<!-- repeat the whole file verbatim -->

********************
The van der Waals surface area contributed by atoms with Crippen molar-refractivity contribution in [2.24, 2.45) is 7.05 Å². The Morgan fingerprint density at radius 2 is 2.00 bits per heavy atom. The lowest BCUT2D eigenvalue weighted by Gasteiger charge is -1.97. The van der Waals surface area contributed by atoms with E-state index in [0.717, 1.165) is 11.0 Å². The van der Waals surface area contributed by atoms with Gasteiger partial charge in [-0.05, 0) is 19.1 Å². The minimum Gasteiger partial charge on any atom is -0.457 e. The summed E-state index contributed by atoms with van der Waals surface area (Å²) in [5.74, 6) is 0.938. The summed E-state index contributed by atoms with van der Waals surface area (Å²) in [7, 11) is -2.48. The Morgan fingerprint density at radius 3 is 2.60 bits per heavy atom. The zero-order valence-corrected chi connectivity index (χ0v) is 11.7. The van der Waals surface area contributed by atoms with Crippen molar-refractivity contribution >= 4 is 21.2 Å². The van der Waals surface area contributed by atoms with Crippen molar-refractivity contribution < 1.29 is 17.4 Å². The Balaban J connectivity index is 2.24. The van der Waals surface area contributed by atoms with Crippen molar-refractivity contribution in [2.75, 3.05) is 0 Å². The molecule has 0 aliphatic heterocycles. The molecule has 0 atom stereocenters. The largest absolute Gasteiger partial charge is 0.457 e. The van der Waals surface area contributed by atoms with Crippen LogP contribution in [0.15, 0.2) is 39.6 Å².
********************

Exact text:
The van der Waals surface area contributed by atoms with Crippen molar-refractivity contribution in [2.24, 2.45) is 7.05 Å². The Morgan fingerprint density at radius 2 is 2.00 bits per heavy atom. The lowest BCUT2D eigenvalue weighted by Gasteiger charge is -1.97. The van der Waals surface area contributed by atoms with E-state index in [0.717, 1.165) is 11.0 Å². The van der Waals surface area contributed by atoms with Gasteiger partial charge in [-0.05, 0) is 19.1 Å². The minimum Gasteiger partial charge on any atom is -0.457 e. The summed E-state index contributed by atoms with van der Waals surface area (Å²) in [5.74, 6) is 0.938. The summed E-state index contributed by atoms with van der Waals surface area (Å²) in [7, 11) is -2.48. The Morgan fingerprint density at radius 3 is 2.60 bits per heavy atom. The zero-order valence-corrected chi connectivity index (χ0v) is 11.7. The van der Waals surface area contributed by atoms with Crippen molar-refractivity contribution >= 4 is 21.2 Å². The van der Waals surface area contributed by atoms with Crippen molar-refractivity contribution < 1.29 is 17.4 Å². The Balaban J connectivity index is 2.24. The van der Waals surface area contributed by atoms with Crippen molar-refractivity contribution in [2.75, 3.05) is 0 Å². The molecule has 0 aliphatic heterocycles. The molecule has 0 atom stereocenters. The largest absolute Gasteiger partial charge is 0.457 e. The van der Waals surface area contributed by atoms with Crippen LogP contribution in [0.15, 0.2) is 39.6 Å².